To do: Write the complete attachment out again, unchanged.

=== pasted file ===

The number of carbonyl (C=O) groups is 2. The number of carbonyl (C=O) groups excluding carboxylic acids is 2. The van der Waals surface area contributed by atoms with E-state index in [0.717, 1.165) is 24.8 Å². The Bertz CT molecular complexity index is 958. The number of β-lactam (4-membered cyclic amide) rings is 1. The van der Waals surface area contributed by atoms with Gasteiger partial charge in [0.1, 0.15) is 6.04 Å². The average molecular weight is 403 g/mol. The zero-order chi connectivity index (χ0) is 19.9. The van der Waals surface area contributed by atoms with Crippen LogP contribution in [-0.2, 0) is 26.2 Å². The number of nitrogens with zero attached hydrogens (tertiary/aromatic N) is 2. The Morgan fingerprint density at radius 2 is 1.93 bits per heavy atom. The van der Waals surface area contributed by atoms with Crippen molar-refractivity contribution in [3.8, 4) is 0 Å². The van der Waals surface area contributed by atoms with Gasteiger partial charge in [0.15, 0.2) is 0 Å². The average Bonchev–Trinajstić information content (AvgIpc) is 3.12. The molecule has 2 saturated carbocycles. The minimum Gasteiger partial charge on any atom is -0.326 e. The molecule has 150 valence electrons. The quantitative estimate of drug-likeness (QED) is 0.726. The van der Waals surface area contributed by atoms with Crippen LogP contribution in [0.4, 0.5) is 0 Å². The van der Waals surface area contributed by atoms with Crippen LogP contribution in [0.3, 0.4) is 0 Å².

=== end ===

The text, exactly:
The number of carbonyl (C=O) groups is 2. The number of carbonyl (C=O) groups excluding carboxylic acids is 2. The van der Waals surface area contributed by atoms with E-state index in [0.717, 1.165) is 24.8 Å². The Bertz CT molecular complexity index is 958. The number of β-lactam (4-membered cyclic amide) rings is 1. The van der Waals surface area contributed by atoms with Gasteiger partial charge in [0.1, 0.15) is 6.04 Å². The average molecular weight is 403 g/mol. The zero-order chi connectivity index (χ0) is 19.9. The van der Waals surface area contributed by atoms with Crippen LogP contribution in [-0.2, 0) is 26.2 Å². The number of nitrogens with zero attached hydrogens (tertiary/aromatic N) is 2. The Morgan fingerprint density at radius 2 is 1.93 bits per heavy atom. The van der Waals surface area contributed by atoms with Crippen molar-refractivity contribution in [3.8, 4) is 0 Å². The van der Waals surface area contributed by atoms with Gasteiger partial charge in [0.15, 0.2) is 0 Å². The average Bonchev–Trinajstić information content (AvgIpc) is 3.12. The molecule has 2 saturated carbocycles. The minimum Gasteiger partial charge on any atom is -0.326 e. The molecule has 150 valence electrons. The quantitative estimate of drug-likeness (QED) is 0.726. The van der Waals surface area contributed by atoms with Crippen LogP contribution in [0.4, 0.5) is 0 Å². The van der Waals surface area contributed by atoms with Crippen LogP contribution in [0.3, 0.4) is 0 Å².